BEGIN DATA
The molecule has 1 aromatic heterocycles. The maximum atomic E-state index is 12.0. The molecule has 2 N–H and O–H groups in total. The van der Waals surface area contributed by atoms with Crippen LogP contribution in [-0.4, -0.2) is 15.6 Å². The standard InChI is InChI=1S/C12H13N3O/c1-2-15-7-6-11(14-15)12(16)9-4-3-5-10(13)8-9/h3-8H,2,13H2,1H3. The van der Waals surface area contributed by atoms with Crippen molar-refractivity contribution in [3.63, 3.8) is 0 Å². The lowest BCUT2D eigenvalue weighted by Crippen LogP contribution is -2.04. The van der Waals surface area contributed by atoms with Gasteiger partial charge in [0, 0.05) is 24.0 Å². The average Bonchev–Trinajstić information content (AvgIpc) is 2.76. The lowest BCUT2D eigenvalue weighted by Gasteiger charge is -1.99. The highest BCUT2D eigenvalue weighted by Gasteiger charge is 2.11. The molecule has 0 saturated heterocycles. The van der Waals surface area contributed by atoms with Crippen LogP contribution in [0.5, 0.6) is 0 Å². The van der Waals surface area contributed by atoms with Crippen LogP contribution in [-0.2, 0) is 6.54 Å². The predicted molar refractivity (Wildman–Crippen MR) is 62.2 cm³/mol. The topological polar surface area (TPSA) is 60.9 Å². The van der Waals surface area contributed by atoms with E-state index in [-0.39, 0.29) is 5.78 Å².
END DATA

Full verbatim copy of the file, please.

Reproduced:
The molecule has 1 aromatic heterocycles. The maximum atomic E-state index is 12.0. The molecule has 2 N–H and O–H groups in total. The van der Waals surface area contributed by atoms with Crippen LogP contribution in [-0.4, -0.2) is 15.6 Å². The standard InChI is InChI=1S/C12H13N3O/c1-2-15-7-6-11(14-15)12(16)9-4-3-5-10(13)8-9/h3-8H,2,13H2,1H3. The van der Waals surface area contributed by atoms with Crippen molar-refractivity contribution in [3.63, 3.8) is 0 Å². The lowest BCUT2D eigenvalue weighted by Crippen LogP contribution is -2.04. The van der Waals surface area contributed by atoms with Gasteiger partial charge in [0, 0.05) is 24.0 Å². The average Bonchev–Trinajstić information content (AvgIpc) is 2.76. The lowest BCUT2D eigenvalue weighted by Gasteiger charge is -1.99. The highest BCUT2D eigenvalue weighted by Gasteiger charge is 2.11. The molecule has 0 saturated heterocycles. The van der Waals surface area contributed by atoms with Crippen LogP contribution in [0.5, 0.6) is 0 Å². The van der Waals surface area contributed by atoms with Crippen LogP contribution in [-0.2, 0) is 6.54 Å². The predicted molar refractivity (Wildman–Crippen MR) is 62.2 cm³/mol. The topological polar surface area (TPSA) is 60.9 Å². The van der Waals surface area contributed by atoms with E-state index in [-0.39, 0.29) is 5.78 Å².